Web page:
The dead weren't even finished dying in Las Vegas before the left swooped down to feed on gun control politics.
So rather than allow even one day to reflect and mourn, rather than allow us to consider the heroism of the survivors and first responders in that Las Vegas nightmare, politics saw an opportunity and took it immediately.
But the murderous retired accountant Stephen Paddock, 64, the lone gunman, wasn't all that impulsive.
Paddock took days to plan. He was meticulous, arranging a 23-gun arsenal -- some guns fully and illegally automatic -- in his room on the 32nd floor of the Mandalay Bay Resort and Casino.
He worked out his fields of fire, even set up cameras to alert him to police. He stocked up on thousands of rounds, and authorities said he also had components used to make bombs in his home and his car.
And then, when he was ready, he unleashed hell, shooting down on thousands of innocents at that Sunday-night country music concert across the way.
At least 59 are dead now, more than 500 injured.
As of this writing -- days after his killing spree -- authorities could not offer a motive. This is especially odd, because in such cases motives are usually released within hours; the shooter was a madman, or he had political associations and resentments forming the latticework of motive.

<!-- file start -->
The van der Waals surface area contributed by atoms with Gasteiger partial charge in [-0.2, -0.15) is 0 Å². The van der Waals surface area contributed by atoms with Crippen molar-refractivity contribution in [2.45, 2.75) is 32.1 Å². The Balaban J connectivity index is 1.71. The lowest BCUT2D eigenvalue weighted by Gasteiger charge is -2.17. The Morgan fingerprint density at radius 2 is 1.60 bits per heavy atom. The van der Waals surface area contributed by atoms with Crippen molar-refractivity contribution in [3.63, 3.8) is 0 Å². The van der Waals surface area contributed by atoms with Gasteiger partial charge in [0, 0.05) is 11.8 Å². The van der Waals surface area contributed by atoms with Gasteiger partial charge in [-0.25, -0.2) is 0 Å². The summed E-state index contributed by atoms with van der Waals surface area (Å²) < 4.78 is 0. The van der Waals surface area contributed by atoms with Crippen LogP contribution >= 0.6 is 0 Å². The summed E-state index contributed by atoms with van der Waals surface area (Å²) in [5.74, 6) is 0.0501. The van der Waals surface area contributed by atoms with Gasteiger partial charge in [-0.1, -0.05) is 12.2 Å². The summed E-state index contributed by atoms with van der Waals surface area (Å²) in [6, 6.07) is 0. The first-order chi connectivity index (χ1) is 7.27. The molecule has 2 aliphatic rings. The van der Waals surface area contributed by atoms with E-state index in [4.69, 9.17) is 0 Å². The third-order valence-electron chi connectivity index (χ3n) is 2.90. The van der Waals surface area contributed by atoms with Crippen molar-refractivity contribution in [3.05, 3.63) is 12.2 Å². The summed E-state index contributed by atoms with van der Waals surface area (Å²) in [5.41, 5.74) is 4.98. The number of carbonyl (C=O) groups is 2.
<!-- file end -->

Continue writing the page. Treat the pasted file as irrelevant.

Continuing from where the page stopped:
But not with this one, not with Paddock.
Yet even when the preliminary count of the dead was still in the 20s, as loved ones desperately tried to find the missing, listening to the terrible sound of cellphones ringing with no answer, the politicians made their moves.
Hillary Clinton, Sen. Elizabeth Warren, pundits by the deplorable basketful and others seized the moment to press for advantage.
The universal and hateful hot take came from Hayley Geftman-Gold, CBS vice president and legal counsel, on Facebook.
At least she was honest in her tribalism, upfront about it, using "Repugs" for Republicans and blaming them for not supporting blanket gun-control legislation.
What's not legitimate was her lack of sympathy for the dead.
"I'm actually not even sympathetic bc [because] country music fans often are Republican gun toters," Geftman-Gold wrote. Later, she was fired.
-- John Kass